But we are giving her pain relief. As I explained, nobody can say we're not doing anything for her, she just doesn't like what we give her (her words, not mine). She can do whatever she wants while she's out in the community, but surely as an inpatient giving in to her every demand (to the point where she's constantly drowsy) is doing her more harm than benefit.

    Where does it end? And why should my other patients suffer because I spend half my day (not an exaggeration, this is my actual hours as per allocation) dealing with her constant demands for pain relief?
  6. by   meanmaryjean
    And yet, your username.....
  7. by   AliNajaCat
    Strongly suggest you educate yourself about addiction, mental illness, and pain management for addicts and people who are dependent. Learn the difference between addiction, habituation, and tolerance.

    And while you're at it, repeat after me: "There but for the grace of God go I." A little compassion is in order here. Learn to feel sorry for people with screwed up lives; you'll see a lot of them the longer you're a nurse (new?) and it'll make you a better one.
  8. by   Thankgodforativan
    Quote from meanmaryjean
    And yet, your username.....
    It's just a username friend. Meant to be a joke, ya know? Humor?

    Incidentally, it comes from a framed picture we've had hanging in our nurses room for who knows how long now of Jesus that says 'and on the seventh day God created ativan'.
  9. by   SmilingBluEyes
    And yet *I* did not become a nurse to judge people. I dispense medication as ordered and let the doctor and patient sort it out. It saves my sanity many times. Use that brilliant sense of humor of yours and press on.
  10. by   Libby1987
    That's your example of a patient who makes you feel like a drug dealer? Can you come up with someone who isn't a self mutalating young-ish girl who has destroyed her life?

    How do you not fall over in gratitude?
  11. by   Been there,done that
    You do not have the "right" to refuse to carry out the physician's order. If the prescribed RX does not handle her pain, you have the right to notify the physician and the pain management team, and institute other therapies, such as heat or cold applications and repositioning.

    You do not have the right to judge her based on her psychiatric history.

    You CAN get her comfortable... perhaps, if you spent less time judging and more time thinking of alternative and adjunct therapies.
  12. by   KatieMI
    You cannot ethically refuse to give patient something that was prescribed by provider. Just as you cannot refuse to go into L&D room to assist a patient whose moral/social/sexual choices are in conflict with your own.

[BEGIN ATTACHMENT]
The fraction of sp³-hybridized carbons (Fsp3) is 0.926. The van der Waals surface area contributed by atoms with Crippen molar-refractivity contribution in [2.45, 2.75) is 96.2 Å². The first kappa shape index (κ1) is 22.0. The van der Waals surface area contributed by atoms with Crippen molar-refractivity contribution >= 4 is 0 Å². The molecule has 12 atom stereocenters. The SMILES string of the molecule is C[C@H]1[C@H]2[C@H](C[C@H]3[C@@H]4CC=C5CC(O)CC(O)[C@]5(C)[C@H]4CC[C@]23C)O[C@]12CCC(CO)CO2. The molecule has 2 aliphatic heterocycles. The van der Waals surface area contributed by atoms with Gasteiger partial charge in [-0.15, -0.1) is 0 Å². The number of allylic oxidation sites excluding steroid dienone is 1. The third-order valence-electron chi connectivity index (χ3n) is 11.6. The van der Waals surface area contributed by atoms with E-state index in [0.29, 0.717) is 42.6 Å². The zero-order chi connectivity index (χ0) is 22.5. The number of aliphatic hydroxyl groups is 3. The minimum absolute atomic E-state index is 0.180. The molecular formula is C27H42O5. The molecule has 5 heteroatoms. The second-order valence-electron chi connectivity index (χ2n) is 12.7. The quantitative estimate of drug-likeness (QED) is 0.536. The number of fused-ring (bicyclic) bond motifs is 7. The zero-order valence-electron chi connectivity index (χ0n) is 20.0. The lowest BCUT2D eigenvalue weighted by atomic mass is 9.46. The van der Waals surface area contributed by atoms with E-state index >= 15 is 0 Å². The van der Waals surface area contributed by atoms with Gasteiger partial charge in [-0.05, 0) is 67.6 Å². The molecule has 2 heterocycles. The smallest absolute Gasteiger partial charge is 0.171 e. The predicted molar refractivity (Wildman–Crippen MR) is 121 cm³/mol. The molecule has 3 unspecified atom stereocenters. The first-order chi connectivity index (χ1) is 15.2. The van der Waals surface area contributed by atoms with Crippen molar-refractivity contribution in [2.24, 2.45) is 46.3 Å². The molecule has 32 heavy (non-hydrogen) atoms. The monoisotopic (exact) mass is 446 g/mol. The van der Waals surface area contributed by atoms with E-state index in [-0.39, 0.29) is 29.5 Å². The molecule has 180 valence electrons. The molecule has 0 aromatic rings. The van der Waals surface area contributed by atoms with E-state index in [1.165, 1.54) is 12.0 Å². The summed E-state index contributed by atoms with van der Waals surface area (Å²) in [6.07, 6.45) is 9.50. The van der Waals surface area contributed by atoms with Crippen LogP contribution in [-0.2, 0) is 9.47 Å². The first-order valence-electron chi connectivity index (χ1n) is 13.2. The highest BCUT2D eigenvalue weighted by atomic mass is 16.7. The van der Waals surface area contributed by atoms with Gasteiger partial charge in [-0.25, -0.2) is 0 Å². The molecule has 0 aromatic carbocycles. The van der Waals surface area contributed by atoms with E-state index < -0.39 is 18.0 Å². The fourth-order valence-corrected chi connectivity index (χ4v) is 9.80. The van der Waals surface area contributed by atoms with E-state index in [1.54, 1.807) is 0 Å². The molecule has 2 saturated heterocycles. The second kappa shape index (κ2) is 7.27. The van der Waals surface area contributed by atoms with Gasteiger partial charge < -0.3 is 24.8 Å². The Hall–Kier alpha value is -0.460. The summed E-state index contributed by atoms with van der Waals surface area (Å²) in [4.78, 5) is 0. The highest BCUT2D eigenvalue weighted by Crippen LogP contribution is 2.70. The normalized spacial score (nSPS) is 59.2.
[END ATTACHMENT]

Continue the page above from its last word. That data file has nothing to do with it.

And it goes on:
As a nurse, you have right to refuse to work in a place which provides services you disagree with and find something else you like more. Under clearly dire circumstances (DIRECT threat to YOUR OWN health, physical or mental, such as sexual harrassment or death threats) you can refuse to care for a particular patient IF other caregivers are available and you do not work, say, in inpatient psych. This is it. You may want to go back to school, become practitioner and then enjoy your privileges to fire patients for abusive behavior.
  13. by   Sour Lemon
    You're not going to fix these individuals, so just do your job, then go home and count your money. I understand they can be frustrating, but they're really not making a fool of you ...it's their own lives that are sad.
    If it helps you feel better, there is a medical necessity- even for addicts. Have you seen what happens when they get a rare doctor who won't give them anything?
    The last hospital I worked at required anyone with Q1H orders to be switched to a PCA or sent to ICU, though ...fair enough, IMO. We simply don't have time to give Q1H anything for days at a time in med/surg.
  14. by   MPKH
    I work in a hospital that serves the majority of the inner city population. As a result, my medicine unit receives a lot of patients with drug use background. Most will want their prn morphine or dilaudid as soon as they can have it...they will watch the clock to ensure that they are receiving it at the frequency the doctor has prescribed.

    I don't judge them. It's not my business. I will hold narcotics if they are too drowsy to receive them. Same as I would any other patient.

    Ethically, nurses are to give out medications that are prescribed, provided that it is safe to do so. The treatment of drug users is complex, and it takes a team of healthcare workers to attend to the patient. You're not dealing drugs--you're medicating the patient as ordered.

    At the end of the day, you can't change people. Patients who are drug seeking will be drug seeking. All we can do is provide competent and safe nursing care...without the judging.